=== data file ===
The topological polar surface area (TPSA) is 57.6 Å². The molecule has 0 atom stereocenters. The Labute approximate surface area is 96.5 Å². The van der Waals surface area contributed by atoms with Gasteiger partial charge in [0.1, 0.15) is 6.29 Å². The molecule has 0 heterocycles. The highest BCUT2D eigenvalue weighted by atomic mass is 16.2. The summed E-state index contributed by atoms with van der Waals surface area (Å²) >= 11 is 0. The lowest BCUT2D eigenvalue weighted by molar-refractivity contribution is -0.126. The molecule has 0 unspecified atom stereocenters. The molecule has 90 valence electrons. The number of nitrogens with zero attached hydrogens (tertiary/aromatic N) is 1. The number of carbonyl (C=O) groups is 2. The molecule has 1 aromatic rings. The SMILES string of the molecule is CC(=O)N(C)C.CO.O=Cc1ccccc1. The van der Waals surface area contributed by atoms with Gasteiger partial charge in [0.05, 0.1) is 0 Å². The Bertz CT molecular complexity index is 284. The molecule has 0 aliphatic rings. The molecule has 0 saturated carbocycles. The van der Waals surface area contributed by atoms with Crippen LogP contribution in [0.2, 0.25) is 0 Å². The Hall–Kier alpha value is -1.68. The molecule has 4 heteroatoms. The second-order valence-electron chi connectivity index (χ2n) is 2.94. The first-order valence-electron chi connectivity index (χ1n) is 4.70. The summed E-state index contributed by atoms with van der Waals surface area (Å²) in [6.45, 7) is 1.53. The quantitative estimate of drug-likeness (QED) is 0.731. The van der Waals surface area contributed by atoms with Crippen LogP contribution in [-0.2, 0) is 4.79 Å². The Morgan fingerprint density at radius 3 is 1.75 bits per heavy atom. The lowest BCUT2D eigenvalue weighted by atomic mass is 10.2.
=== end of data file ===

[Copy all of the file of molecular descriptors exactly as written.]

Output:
The topological polar surface area (TPSA) is 57.6 Å². The molecule has 0 atom stereocenters. The Labute approximate surface area is 96.5 Å². The van der Waals surface area contributed by atoms with Gasteiger partial charge in [0.1, 0.15) is 6.29 Å². The molecule has 0 heterocycles. The highest BCUT2D eigenvalue weighted by atomic mass is 16.2. The summed E-state index contributed by atoms with van der Waals surface area (Å²) >= 11 is 0. The lowest BCUT2D eigenvalue weighted by molar-refractivity contribution is -0.126. The molecule has 0 unspecified atom stereocenters. The molecule has 90 valence electrons. The number of nitrogens with zero attached hydrogens (tertiary/aromatic N) is 1. The number of carbonyl (C=O) groups is 2. The molecule has 1 aromatic rings. The SMILES string of the molecule is CC(=O)N(C)C.CO.O=Cc1ccccc1. The van der Waals surface area contributed by atoms with Gasteiger partial charge in [0.05, 0.1) is 0 Å². The Bertz CT molecular complexity index is 284. The molecule has 0 aliphatic rings. The molecule has 0 saturated carbocycles. The van der Waals surface area contributed by atoms with Crippen LogP contribution in [0.2, 0.25) is 0 Å². The Hall–Kier alpha value is -1.68. The molecule has 4 heteroatoms. The second-order valence-electron chi connectivity index (χ2n) is 2.94. The first-order valence-electron chi connectivity index (χ1n) is 4.70. The summed E-state index contributed by atoms with van der Waals surface area (Å²) in [6.45, 7) is 1.53. The quantitative estimate of drug-likeness (QED) is 0.731. The van der Waals surface area contributed by atoms with Crippen LogP contribution in [-0.2, 0) is 4.79 Å². The Morgan fingerprint density at radius 3 is 1.75 bits per heavy atom. The lowest BCUT2D eigenvalue weighted by atomic mass is 10.2.